Possible Resolution

Companies such as Accuvant are well versed in designing custom-made software capable of spying on other systems and gathering intelligence. Accuvant is also capable of shutting down a server, a task for which they are paid $1 million. For instance, if Humperdink claims to unleash a viral attack on China taking it offline, this type of cyber warfare can be prevented.

Half a decade ago, North Koreans were testing their missiles using computers. If the American government comes forward with a proposal to disable their missiles for $15 million, their missiles can be turned into useless bricks. Moreover, if someone came with a proposal of disabling every computer in Iran for $20 million, it could be delivered. Going the extra mile, every algorithm sold by Accuvant has its own unique cyberpunk handle, similar to that of Purple Mantis, presented on a jet black flash drive, placed in a plaque with name imprinted with laser (Kushner).

The employees of NCCICC, a company barely four years old, call it enkick, as its nation's nervous system for threats online. Teams are drawn out 24 hours a day from a reservoir of 500 DHS cyber professionals always-ready in this command center. The front wall consists of flickering diagrams tracking real-time dangers. These consist of anomalies in traffic in federal agencies, managing the U.S.A. cyber alert levels, and a mapped version of the nation's telecommunication system (no cyber without a fiber, exclaims an engineer). At present, cyber-attacks on NASA and IRS are at minimum. Nevertheless, the amount of cyber-attacks is on the rise. 190,000 cyber-attacks were reported in 2012; the number has reached 214,000 this year. Deferral agencies are compelled to hire fresh talent as a key priority (Kushner).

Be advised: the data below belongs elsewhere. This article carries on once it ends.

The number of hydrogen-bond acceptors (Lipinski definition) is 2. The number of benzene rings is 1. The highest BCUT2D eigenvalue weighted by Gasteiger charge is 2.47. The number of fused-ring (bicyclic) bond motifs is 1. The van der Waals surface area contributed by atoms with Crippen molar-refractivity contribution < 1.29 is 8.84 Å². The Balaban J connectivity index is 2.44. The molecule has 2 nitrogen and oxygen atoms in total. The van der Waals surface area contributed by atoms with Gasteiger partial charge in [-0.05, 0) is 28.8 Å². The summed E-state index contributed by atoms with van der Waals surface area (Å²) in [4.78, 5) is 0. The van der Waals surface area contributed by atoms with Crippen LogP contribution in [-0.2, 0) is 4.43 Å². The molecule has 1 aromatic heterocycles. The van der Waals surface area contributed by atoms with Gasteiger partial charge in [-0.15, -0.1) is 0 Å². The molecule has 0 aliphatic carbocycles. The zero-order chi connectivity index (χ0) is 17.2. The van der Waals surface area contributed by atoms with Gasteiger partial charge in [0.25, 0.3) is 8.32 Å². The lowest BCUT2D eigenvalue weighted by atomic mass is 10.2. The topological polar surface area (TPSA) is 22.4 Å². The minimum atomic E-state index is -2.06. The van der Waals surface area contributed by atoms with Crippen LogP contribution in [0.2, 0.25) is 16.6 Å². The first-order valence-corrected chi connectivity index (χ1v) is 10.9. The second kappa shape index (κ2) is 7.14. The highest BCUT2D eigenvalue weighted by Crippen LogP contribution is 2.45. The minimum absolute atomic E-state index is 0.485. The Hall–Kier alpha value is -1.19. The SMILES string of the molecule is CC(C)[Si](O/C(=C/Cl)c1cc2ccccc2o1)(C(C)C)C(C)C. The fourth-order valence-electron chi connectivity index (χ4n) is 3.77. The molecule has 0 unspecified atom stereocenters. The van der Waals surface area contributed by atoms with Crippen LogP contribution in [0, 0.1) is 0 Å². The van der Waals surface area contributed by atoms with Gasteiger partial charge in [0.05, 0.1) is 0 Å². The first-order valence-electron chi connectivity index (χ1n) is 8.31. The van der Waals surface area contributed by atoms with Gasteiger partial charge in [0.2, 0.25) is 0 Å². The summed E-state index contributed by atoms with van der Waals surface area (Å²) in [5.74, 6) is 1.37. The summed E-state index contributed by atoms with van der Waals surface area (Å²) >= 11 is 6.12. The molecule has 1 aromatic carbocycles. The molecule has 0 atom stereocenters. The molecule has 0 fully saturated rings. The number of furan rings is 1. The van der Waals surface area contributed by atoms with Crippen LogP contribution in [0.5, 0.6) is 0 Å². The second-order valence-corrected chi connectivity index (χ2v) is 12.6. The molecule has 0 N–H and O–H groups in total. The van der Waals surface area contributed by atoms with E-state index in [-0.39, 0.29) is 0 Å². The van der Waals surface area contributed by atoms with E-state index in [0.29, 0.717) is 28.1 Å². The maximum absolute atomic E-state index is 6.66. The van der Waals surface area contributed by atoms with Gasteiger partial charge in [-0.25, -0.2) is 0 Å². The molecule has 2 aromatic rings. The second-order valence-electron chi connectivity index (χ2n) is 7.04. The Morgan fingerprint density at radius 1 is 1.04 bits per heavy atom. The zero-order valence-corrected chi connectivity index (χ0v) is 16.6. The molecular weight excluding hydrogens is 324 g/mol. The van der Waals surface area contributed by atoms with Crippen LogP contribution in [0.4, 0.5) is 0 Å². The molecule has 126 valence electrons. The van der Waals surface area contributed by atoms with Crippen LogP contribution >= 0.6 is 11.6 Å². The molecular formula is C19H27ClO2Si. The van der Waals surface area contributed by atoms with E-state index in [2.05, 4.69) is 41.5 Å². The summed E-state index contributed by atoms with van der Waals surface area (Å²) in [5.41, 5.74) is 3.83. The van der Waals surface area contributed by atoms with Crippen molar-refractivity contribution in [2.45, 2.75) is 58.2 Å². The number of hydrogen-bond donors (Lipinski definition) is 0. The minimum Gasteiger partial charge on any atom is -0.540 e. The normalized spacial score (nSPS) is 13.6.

The DHS (Department of Homeland Security) is sponsoring invitation-only Cyber Camps; these hosts 'hacking competitions' for talented individuals. NCCICC holds its sense of duty in high regard, while having high levels of security clearances. The director Larry Zelvin proudly maintains that his team is lured away from fat paychecks offered everywhere else because being inside the government is the highest honor for any individual. He states that no corporation offers that perk.

References